Semiology of neglect: An update

G. Rode, C. Pagliari, L. Huchon, Yves Rossetti, L. Pisella

Research output: Contribution to journalShort surveypeer-review


Hemispatial neglect is a common disabling condition following brain damage to the right hemisphere. Generally, it involves behavioral bias directed ipsilaterally to the damaged hemisphere and loss of spatial awareness for the contralesional side. In this syndrome, several clinical subtypes were identified. The objective of this article is to provide a nosological analysis of the recent data from the literature on the different subtypes of neglect (visual, auditory, somatosensory, motor, egocentric, allocentric and representational neglect), associated ipsilesional and contralesional productive manifestations and their anatomical lesion correlates. These different anatomical-clinical subtypes can be associated or dissociated. They reflect the heterogeneity of this unilateral neglect syndrome that cannot be approached or interpreted in a single manner. We propose that these subtypes result from different underlying deficits: exogenous attentional deficit (visual, auditory neglect); representational deficit (personal neglect, representational neglect, hyperschematia); shift of the egocentric reference frame (egocentric neglect); attentional deficit between objects and within objects (allocentric neglect), endogenous attentional deficit (representational neglect) and transsaccadic working memory or spatial remapping deficit (ipsilesional productive manifestations). Taking into account the different facets of the unilateral neglect syndrome should promote the development of more targeted cognitive rehabilitation protocols.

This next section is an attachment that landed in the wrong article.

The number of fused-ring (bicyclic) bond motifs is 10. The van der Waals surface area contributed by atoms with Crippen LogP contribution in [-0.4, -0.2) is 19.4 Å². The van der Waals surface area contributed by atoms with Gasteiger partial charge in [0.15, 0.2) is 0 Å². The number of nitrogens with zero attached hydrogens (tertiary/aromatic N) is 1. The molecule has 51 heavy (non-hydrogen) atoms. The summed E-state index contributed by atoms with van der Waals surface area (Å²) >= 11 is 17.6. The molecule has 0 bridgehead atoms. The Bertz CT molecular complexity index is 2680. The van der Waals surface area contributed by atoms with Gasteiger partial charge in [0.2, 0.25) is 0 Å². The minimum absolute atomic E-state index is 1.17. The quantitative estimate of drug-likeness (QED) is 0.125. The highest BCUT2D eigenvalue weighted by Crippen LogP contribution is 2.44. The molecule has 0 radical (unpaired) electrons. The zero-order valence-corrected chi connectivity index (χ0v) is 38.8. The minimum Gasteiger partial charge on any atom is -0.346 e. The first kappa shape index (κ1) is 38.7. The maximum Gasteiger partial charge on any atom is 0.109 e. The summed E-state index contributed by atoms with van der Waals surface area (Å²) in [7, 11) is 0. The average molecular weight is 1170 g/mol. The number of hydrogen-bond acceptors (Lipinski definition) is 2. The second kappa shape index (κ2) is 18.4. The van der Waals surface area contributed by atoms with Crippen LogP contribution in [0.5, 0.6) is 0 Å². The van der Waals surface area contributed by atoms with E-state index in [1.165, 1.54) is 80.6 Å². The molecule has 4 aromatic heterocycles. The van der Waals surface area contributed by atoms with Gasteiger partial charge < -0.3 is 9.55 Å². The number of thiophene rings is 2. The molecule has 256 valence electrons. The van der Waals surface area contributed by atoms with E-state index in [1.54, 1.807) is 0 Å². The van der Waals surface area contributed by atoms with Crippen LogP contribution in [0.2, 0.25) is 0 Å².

Original languageEnglish
Pages (from-to)177-185
Number of pages9
JournalAnnals of Physical and Rehabilitation Medicine
Issue number3
Publication statusPublished - Jun 1 2017


  • Allocentric neglect
  • Egocentric neglect
  • Extrapersonal neglect
  • Hemineglect
  • Motor neglect
  • Neglect
  • Personal neglect
  • Representational neglect
  • Sensory neglect
  • Unilateral spatial neglect

ASJC Scopus subject areas

  • Orthopedics and Sports Medicine
  • Rehabilitation


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